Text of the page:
“Amoral 21st century mercenaries who have created highly sophisticated cyber-surveillance machinery that invites routine and flagrant abuse”. That is the description given by the Plaintiff Apple in a lawsuit filed against defendants NSO Group Technologies and Q Cyber Technologies (whom NSO is a subsidiary of)  last month in the Northern District of California, United States District Court.

Malware and Spyware Targeting Apple Products

The plaintiff Apple contends the defendants are a company that produces malware and spyware specifically intended to be used against Apple products. Just 20 days before the lawsuit, the Commerce Department’s Bureau of Industry and Security and added NSO to the entity list of “companies engaging in activities that are contrary to the national security or foreign policy interests of the United States”.  The effect of this is a ban on the company from buying software or hardware from the United States without a license, which given the tone and tenure of the press release, will be very difficult to secure. The company being headquartered in Israel, one of the United States’ allies, complicates this ban as it could strain relations between the two countries. To add to the awkwardness a bit more, NSO has collaborated with another subsidiary of Q Cyber, WestBridge Technologies, to operate in the United States.

NSO Hit WhatsApp

NSO has been in the news for several years, criticized by both various international government and media sources for selling hacking and spying tools to countries with poor human rights records who lack fairness in their rule of law. NSO has been also criticized for providing large amounts of technical support to its customers. Facebook, in 2019, filed lawsuit against NSO, alleging spyware delivered through their WhatsApp messaging software, infected user’s phones. The suit is still ongoing and the 9th Circuit recently ruled NSO and Q Cyber are not entitled to sovereign immunity under federal law, subjecting them to jurisdiction in the United States on matters such as this. Perhaps, that is why Apple decided to file suit two weeks after that decision? Or, maybe as in the Facebook lawsuit against the web scraper from Ukraine recently, they are trying to get ahead of their own legal liability, which is a strategically astute move.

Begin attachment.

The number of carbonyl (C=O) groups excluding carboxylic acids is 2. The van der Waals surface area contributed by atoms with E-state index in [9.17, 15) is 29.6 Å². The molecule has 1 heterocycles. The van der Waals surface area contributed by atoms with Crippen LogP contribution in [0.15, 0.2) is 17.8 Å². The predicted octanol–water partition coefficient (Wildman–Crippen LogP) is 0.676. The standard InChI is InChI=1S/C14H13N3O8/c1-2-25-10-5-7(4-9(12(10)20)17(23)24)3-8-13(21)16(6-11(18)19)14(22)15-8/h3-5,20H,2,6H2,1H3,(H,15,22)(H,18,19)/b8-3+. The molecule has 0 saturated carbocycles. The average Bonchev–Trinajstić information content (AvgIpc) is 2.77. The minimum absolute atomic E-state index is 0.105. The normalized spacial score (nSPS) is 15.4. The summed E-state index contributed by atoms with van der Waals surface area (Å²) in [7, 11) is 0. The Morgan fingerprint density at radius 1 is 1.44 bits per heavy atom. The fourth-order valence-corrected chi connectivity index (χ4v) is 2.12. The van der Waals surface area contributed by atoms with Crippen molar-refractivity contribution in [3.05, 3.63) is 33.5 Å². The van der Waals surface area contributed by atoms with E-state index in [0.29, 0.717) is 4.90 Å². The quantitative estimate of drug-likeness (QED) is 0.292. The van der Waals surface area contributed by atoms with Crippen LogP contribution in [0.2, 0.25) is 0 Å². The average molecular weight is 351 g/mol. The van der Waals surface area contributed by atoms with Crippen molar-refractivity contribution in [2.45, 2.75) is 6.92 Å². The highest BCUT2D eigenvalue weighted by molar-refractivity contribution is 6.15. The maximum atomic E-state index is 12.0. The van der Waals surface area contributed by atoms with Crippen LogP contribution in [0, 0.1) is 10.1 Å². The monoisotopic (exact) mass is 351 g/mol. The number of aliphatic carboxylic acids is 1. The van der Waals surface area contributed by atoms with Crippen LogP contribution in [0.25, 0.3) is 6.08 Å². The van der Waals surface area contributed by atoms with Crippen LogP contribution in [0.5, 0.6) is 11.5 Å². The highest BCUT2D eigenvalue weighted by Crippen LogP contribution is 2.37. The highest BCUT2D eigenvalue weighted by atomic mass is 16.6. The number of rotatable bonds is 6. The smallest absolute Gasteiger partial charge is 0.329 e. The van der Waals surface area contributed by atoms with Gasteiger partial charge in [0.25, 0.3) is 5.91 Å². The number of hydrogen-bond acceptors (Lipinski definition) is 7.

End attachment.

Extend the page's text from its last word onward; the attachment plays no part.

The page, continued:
Pegasus is NSO’s Signature Spyware

The headline spyware NSO has developed is known as Pegasus, which NSO describes as a “cyber intelligence solution that enables [clients] … to remotely and covertly extract valuable intelligence from virtually any mobile device.” Their exploits have become so advanced, research done on them show that no action (such as clicking on a malicious link) is necessary for intrusion into the victim’s device.

The Apple lawsuit contends that NSO has violated by federal (Consumer Fraud and Abuse Act) and state (California Business Codes) law, as well as user agreements for creating numerous Apple IDs on various IoS devices and iCloud. Apple is asking for an injunction against NSO to stop developing products that can target IoS devices. While NSO has not specifically filed an answer (as the date of this writing), in the past, they have lauded their products as highly productive tools for law enforcement and legal, authorized investigations.

Have an iPhone and Work for the Federal Government?

For those of you who work for the federal government and don’t think NSO software will find its way onto your devices (NSO has said Pegasus can’t be used against iOS phones in the United States), consider this sobering development: 11 U.S. State Department Officials were notified by Apple recently that the Pegasus exploit was found on their phones. How it made its way on government phone’s is not absolutely clear at this time, but my limited research shows it may have something to do with foreign phone numbers used in communication.

For a fascinating interactive website dedicated to the security and human rights risks posed by Pegasus, the reader may want to check out the Pegasus Project.

 

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Joe Jabara, JD, is the Director, of the Hub, For Cyber Education and Awareness, Wichita State University. He also serves as an adjunct faculty at two other universities teaching Intelligence and Cyber Law. Prior to his current job, he served 30 years in the Air Force, Air Force Reserve, and Kansas Air National Guard. His last ten years were spent in command/leadership positions, the bulk of which were at the 184th Intelligence Wing as Vice Commander.

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